Okay, that didn't work out so good. Trust me, they're very cute. The kids are fun to have around and of course the milk that Ramona gives is out of this world. Our other doe, Tulip, is due to kid any day now.
We're also moving ahead with out second high tunnel, shown here with the rafters up behind the stubble of last fall's crops. This new tunnel should enable us to grow well into the winter and offer a winter harvest share for the first time in 2013.
Despite the cold weather-- does anyone remember March of 2012, when it was 70 degrees?- we have managed to put a few things in the ground, which we then cover with plastic over wire hoops to create a kind of mini greenhouse. Some of them are even growing a little, but all in all this March is making me glad we start our harvest share deliveries at the end of May, not at the beginning. Speaking of which, we are filling up rapidly, so if you are planning on joing the harvest share this year, but have not yet done so, I reccomend acting sooner rather than later.
Other farm activities this time of year include pruning the fruit trees and currant bushes, sending soil samples to the lab, and seeding all sorts of crops in the greenhouse. Also we are cleaning up the fields and making sure our tractors are in good working order, or at least able to start. We can't wait for some real Spring weather-- won't be long now!
Now that the days are getting longer and the sun brighter, signs of life are beginning to revisit the barren earth, and the farm begins slowly to wake up. We humans, too, are gradually emerging from our winter torpor and are getting back to work. I find that the nicer the weather, the more energy and enthusiasm we have and more gets accomplished. Fortunately there is plenty to keep us busy this time of year as we hurry to complete our winter projects before Spring truly arrives. As you can see from this photograph, our five star mobile henhouse is nearing completion (roosts to the left, nesting boxes to the right).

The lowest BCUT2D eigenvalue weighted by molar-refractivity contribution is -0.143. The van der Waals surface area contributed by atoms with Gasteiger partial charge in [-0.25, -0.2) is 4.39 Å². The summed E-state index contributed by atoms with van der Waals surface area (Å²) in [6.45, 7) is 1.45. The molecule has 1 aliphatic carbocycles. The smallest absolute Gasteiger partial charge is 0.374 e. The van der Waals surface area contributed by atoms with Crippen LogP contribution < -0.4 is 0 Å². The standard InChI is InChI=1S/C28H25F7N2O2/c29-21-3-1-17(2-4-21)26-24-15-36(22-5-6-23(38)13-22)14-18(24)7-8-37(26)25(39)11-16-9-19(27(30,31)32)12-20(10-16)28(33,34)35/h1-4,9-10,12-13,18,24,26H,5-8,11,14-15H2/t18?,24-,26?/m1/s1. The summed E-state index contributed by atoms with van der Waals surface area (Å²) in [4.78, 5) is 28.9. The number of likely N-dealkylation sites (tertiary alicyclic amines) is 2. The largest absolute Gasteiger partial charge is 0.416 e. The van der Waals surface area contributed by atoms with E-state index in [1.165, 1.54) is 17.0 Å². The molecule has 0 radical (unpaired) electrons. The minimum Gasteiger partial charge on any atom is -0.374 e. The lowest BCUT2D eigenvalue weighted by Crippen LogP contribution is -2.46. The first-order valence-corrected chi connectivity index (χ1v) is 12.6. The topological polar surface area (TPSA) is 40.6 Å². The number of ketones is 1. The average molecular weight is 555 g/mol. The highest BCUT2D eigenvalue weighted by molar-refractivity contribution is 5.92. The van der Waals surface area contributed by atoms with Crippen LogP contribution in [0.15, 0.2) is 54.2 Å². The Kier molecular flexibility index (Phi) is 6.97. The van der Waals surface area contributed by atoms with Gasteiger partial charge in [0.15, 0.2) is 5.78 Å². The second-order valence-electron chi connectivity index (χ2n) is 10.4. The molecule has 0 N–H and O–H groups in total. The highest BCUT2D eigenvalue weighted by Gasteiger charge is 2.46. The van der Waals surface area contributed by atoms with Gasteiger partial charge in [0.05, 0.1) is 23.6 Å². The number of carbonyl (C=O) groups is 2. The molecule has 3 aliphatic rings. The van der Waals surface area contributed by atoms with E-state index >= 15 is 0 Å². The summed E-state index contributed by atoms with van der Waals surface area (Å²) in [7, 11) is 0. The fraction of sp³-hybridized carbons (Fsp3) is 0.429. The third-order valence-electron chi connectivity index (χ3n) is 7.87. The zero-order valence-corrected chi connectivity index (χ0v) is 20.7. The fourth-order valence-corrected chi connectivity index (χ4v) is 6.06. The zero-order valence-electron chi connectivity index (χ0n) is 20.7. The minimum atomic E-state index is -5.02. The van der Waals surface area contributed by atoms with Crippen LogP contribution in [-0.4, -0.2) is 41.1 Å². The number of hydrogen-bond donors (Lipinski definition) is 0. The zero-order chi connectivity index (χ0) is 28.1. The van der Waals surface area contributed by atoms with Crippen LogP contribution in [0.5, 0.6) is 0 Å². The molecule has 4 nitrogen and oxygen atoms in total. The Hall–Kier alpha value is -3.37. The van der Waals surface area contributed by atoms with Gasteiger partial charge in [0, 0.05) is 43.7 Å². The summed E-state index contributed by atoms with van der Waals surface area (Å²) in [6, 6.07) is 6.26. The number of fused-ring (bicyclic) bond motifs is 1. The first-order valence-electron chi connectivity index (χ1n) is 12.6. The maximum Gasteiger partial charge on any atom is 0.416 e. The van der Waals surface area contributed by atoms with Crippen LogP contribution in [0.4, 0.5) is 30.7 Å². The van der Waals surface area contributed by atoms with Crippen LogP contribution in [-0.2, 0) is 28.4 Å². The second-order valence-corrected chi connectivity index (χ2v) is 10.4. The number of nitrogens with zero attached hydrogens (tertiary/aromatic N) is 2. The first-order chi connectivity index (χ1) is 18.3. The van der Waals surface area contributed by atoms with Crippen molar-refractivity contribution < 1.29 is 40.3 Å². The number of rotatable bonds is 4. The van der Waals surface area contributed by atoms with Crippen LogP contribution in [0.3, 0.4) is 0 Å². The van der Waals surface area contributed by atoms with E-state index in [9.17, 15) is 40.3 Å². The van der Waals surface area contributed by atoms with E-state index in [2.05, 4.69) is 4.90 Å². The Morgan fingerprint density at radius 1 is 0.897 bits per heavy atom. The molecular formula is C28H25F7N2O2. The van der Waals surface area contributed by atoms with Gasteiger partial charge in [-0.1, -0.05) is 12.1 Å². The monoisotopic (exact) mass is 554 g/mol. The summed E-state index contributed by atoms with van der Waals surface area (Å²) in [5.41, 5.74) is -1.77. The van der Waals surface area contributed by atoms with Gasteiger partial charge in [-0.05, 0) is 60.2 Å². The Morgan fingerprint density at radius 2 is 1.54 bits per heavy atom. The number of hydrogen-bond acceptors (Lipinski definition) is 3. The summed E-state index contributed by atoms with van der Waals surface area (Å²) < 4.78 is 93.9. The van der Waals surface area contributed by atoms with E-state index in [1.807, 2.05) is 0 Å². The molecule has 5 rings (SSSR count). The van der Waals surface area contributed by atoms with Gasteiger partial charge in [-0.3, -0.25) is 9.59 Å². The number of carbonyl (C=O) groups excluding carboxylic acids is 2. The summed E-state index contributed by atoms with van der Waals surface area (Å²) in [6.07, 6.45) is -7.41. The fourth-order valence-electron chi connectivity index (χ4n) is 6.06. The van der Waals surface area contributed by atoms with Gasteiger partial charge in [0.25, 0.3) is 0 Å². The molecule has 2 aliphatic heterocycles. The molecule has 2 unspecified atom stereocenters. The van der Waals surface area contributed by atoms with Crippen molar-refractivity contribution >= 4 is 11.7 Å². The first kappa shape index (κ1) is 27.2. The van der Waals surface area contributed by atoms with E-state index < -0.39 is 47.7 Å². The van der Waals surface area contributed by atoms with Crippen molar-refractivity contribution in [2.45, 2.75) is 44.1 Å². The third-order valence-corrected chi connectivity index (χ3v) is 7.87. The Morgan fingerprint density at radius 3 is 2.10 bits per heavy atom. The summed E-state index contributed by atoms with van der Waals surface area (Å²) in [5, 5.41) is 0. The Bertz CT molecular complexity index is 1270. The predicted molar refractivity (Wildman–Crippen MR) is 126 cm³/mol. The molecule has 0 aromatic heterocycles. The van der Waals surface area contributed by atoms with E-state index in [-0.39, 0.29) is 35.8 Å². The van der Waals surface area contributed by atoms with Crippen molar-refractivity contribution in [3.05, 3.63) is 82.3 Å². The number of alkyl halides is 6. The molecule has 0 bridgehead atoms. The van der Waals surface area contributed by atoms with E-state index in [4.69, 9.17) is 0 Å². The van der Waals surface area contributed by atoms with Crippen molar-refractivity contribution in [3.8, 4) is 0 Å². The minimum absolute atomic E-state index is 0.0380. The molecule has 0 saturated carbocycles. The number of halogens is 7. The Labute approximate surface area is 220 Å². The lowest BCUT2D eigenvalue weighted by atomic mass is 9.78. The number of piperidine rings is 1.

We have 50 pullets ordered for May, and although that probably won't be enough eggs to satisfy all our customers, harvest share enrollees get first "crack" at them, as it were. Also our greenhouse is in full swing, with most of the 20,000 onions we planted up and growing and in addition to early spinach, chard, beets, lettuce, kale and John's favorite, escarole.
I even forgot the trauma of 2008 and decided to try spring cauliflower again.
I'm also hard at work constructing a new high tunnel (that's just an unheated field greenhouse). Some assembly required. We received a NRCS grant for the thing, which is great, but it puts us on a tight schedule with regards to actually finishing it. We should be ready to set up the rafters next warm day we have.
In other news we are getting ready for the arrival of baby goats sometime in the second week of March and harvest share signups are ongoing-- see website for details. Your early signup is always appreciated, as it helps me plan out the season and purchase the neccessary supplies for the same in a timely manner. Plus, I just spent my last $400 on a sheep. Maybe not the wisest thing to do, but if there's one thing I learned these last ten years, it's that if you wait until just the right time to follow your dreams, you never will. how's everybody doing? Drop us a line!
John, Dana, Simon, Evelyn and the Jade crew